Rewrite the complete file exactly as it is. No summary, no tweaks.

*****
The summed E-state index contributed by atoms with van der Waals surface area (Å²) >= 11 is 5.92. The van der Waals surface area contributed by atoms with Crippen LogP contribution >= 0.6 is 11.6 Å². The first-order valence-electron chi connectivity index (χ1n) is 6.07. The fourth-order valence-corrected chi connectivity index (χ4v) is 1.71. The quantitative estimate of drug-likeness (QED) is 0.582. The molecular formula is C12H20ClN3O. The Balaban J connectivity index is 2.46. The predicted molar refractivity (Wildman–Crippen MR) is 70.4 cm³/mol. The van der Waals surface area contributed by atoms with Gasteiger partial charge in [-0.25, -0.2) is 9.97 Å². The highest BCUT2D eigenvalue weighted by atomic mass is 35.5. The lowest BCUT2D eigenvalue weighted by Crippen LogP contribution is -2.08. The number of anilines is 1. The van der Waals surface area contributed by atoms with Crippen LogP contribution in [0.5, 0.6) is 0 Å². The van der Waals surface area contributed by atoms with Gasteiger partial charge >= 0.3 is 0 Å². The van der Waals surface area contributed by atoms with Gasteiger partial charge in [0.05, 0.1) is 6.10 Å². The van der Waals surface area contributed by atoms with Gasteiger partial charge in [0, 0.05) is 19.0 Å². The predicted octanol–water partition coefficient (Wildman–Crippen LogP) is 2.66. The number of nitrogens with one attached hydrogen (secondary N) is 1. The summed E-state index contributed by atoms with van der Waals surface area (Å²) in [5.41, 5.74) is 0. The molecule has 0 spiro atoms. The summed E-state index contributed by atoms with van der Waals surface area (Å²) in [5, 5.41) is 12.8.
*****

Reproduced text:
The summed E-state index contributed by atoms with van der Waals surface area (Å²) >= 11 is 5.92. The van der Waals surface area contributed by atoms with Crippen LogP contribution >= 0.6 is 11.6 Å². The first-order valence-electron chi connectivity index (χ1n) is 6.07. The fourth-order valence-corrected chi connectivity index (χ4v) is 1.71. The quantitative estimate of drug-likeness (QED) is 0.582. The molecular formula is C12H20ClN3O. The Balaban J connectivity index is 2.46. The predicted molar refractivity (Wildman–Crippen MR) is 70.4 cm³/mol. The van der Waals surface area contributed by atoms with Gasteiger partial charge in [-0.25, -0.2) is 9.97 Å². The highest BCUT2D eigenvalue weighted by atomic mass is 35.5. The lowest BCUT2D eigenvalue weighted by Crippen LogP contribution is -2.08. The number of anilines is 1. The van der Waals surface area contributed by atoms with Crippen LogP contribution in [0.5, 0.6) is 0 Å². The van der Waals surface area contributed by atoms with Gasteiger partial charge >= 0.3 is 0 Å². The van der Waals surface area contributed by atoms with Gasteiger partial charge in [0.05, 0.1) is 6.10 Å². The van der Waals surface area contributed by atoms with Gasteiger partial charge in [0, 0.05) is 19.0 Å². The predicted octanol–water partition coefficient (Wildman–Crippen LogP) is 2.66. The number of nitrogens with one attached hydrogen (secondary N) is 1. The summed E-state index contributed by atoms with van der Waals surface area (Å²) in [5.41, 5.74) is 0. The molecule has 0 spiro atoms. The summed E-state index contributed by atoms with van der Waals surface area (Å²) in [5, 5.41) is 12.8.